Permitting the next non-cubic symmetry breaking reveals the gapping mechanism here. Due to a large A-to-B cation size mismatch in ABO3, reflected by their tolerance factor (Fig. 2), YTiO3 and LaMnO3 are expected to be unstable in their cubic structures and to develop O6 rotations, lowering the symmetry from cubic Pm-3m to orthorhombic Pbnm, as indeed found in DFT energy minimization. This results in large total energy lowering (∆E = −1898 and −632 meV/f.u in YTiO3 and LaMnO3, respectively) and in insulating phases with a bandgap created between d levels (Fig. 4a, c). Due to the symmetry lowering, the point group symmetry is reduced from Oh to D2h and a new basis of d orbitals is produced locally on each of the transition metal sites. In YTiO3, it results in a split-off d band below the Fermi level (Fig. 4a) and the Ti d electron is localized in an orbital corresponding to a linear combination of the “cubic-t2g” levels (Fig. 4b) of the form αdxy + βdxz + γdyz (α2 + β2 + γ2 =1), whose coefficients α, β, and γ are triggered by combinations of octahedra rotations and A cations anti-polar motions27 (no Jahn–Teller (JT) motions are observed in the structure on the basis of our symmetry-adapted modes presented in Supplementary Table 7). This results in “orbital ordering” that is clearly a DFT band structure effect triggered by lowering the site symmetry, not a dynamical correlation effect. The characteristic shape of the orbital (reflected in the charge-density map of Fig. 4b) then drives the FM interactions at low temperature27.

A similar mechanism applies for LaMnO3, although the material displays a large in-phase JT distortion (Supplementary Table 7). This produces a gap located between eg levels (Fig. 4c). To settle the importance of the additional JT motion with respect to YTiO3, we calculate the very same Pbnm phase but remove the JT mode. We observe that the material is already an insulator and the averaged Mn3+ magnetic moments are mostly unaltered (Fig. 4d) (even though relying on standard LDA calculations, rotations were previously shown to open pseudo gaps, irrespective of the presence of a Jahn–Teller motion in ref. 59). Therefore, O6 rotations are sufficiently large to split the new basis of eg levels and the Mn3+ electrons are localized in an orbital pointing either along x or y directions on Mn neighboring sites in the (ab) plane (Fig. 4e). These orbitals correspond to linear combinations of the “cubic eg” levels of the form \(\xi d_{z^2} + \eta d_{x^2 - y^2}\) (ξ 2+η2 = 1, \(\left| \xi \right| \approx \left| \eta \right|\)). The specific orbital pattern stabilizes an AFM-A order at low temperature, without changing substantially the bandgap and the averaged magnetic moments (Fig. 2).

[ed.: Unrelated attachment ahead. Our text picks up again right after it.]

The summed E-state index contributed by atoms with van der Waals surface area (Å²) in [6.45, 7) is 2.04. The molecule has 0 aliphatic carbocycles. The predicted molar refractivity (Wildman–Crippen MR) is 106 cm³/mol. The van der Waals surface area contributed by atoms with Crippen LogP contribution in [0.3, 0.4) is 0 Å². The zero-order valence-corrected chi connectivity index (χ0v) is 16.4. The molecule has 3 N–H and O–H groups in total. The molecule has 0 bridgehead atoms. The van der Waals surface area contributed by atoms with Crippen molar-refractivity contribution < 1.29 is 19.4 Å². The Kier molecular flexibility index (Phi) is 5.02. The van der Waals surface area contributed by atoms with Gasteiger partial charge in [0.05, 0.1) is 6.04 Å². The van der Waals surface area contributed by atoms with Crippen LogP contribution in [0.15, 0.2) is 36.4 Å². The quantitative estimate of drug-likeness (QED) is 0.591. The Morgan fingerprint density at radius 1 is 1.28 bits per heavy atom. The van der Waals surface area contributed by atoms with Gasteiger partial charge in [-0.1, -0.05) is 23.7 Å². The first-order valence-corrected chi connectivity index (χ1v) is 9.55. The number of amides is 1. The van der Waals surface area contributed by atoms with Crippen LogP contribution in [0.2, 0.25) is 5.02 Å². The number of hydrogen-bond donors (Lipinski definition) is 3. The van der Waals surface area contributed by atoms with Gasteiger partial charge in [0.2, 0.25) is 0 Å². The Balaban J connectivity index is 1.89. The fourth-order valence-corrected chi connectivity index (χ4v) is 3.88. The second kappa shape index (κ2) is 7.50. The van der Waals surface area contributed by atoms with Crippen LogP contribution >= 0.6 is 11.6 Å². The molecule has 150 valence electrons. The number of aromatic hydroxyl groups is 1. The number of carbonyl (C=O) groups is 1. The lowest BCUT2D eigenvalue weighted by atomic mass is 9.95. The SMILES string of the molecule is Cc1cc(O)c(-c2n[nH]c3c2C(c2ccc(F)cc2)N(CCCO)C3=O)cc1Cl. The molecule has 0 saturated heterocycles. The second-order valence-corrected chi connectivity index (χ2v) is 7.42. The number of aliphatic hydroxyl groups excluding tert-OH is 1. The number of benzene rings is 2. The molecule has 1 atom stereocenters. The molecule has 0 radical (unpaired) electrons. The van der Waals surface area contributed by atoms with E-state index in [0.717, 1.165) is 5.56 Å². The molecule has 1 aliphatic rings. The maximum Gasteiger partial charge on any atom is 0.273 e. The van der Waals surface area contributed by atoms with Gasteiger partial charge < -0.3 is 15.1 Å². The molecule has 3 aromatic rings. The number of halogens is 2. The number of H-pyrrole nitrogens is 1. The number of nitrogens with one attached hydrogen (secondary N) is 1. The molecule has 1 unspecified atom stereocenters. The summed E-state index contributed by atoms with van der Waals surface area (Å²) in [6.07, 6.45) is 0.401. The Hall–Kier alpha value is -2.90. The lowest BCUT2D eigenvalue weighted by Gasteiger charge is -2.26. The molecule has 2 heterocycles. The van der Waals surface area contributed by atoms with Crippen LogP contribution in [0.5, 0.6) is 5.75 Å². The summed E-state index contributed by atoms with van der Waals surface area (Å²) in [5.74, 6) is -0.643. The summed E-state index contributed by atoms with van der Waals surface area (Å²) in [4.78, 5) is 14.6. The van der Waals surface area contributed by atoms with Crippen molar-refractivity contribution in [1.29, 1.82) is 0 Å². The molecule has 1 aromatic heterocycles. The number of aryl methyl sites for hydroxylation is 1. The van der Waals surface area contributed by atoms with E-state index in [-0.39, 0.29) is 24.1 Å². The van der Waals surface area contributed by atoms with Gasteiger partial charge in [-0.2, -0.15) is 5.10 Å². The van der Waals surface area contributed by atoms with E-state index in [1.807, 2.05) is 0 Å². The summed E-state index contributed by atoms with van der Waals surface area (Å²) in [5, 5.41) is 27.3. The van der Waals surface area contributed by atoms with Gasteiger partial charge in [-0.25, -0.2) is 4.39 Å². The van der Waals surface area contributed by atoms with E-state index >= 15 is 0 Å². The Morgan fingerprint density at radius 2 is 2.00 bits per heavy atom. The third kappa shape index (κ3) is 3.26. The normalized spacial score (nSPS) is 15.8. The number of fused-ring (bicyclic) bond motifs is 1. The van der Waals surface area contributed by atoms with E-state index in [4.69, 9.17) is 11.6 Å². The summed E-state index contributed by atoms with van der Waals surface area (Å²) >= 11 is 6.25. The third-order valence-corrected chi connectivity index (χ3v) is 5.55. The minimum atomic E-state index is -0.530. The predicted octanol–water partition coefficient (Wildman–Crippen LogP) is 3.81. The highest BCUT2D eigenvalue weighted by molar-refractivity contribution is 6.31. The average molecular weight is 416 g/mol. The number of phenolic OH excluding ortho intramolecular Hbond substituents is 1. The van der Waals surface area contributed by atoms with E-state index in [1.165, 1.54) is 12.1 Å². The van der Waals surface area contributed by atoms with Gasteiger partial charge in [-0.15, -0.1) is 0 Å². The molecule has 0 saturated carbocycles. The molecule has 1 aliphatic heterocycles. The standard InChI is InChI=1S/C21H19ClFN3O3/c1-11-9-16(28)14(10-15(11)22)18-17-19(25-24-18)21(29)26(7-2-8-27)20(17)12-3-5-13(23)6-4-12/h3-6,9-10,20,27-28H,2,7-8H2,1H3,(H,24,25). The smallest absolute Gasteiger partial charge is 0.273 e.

CaVO3 and SrVO3 are metals because of insufficiently large O6 rotations: because of their closer-to-1 tolerance factor (Fig. 2), CaVO3 and SrVO3 are not developing large O6 rotations (Supplementary Table 7), as found in DFT energy minimization, and thus the orbitals are not sufficiently split to render an insulating phase. Note that the metallic state is not due to some strongly correlated effect but rather due to a trivial, semiclassical mechanism captured by the 1926 Goldschmidt tolerance factor58. The mechanism was validated by artificially imposing the YTiO3-type O6 rotations onto CaVO3, finding in our variational self-consistency, an insulator with a bandgap of 0.14 eV. In agreement with this result, Pavarini et al. noted in their dynamical mean-field theory (DMFT) simulations21,60,61 on YTiO3 and LaMnO3 that orthorhombic distortions (rotations, A-cation motions) can produce a sufficiently large crystal field splitting localizing electrons, irrespective of Jahn–Teller distortions.

It is often thought that SrVO3 is a good example of failure of mean-field-like theories, and that SrVO3 shows a correlated behavior beyond Hartree–Fock descriptions, i.e., formation of Hubbard bands and a coherent peak at the Fermi level EF due to the electronic correlation in the ground state, revealed by photoemission experiments. This viewpoint classifies SrVO3 into a strongly correlated metal category and dynamical correction in the ground-state description is surely necessary to describe the basic property of the correlated perovskites. We emphasize that the metallic nature of SrVO3 is a simple consequence of the cubic structure being the lowest total energy phase. We note that the SQS-PM approach that is deliberately restricted to a single- determinant mean field gives a clear upper Hubbard band and this bandwidth W associated with t2g is 1.6 eV (SQS-PM DFT), matching well the angle-resolved photoemission spectoscopy62 (ARPES) that gives Wt2g = 1.3 eV and DMFT63,64,65 in which Wt2g is estimated to 0.9, 1.2, or 1.35 eV depending on the DMFT parameters. In contrast, N-DFT using a single monomorphous unit cell gives a bandwidth Wt2g of 2.6 eV as cited by ref. 65.

Gapping mechanism 3: compounds with two electrons in t2g levels

Although a metallic behavior would be expected for LaVO3 (t2g2eg0) with its two electrons distributed in three t2g partners, it is experimentally found to be insulating at all temperatures and no metal–insulator phase transition has been reported in its bulk form6.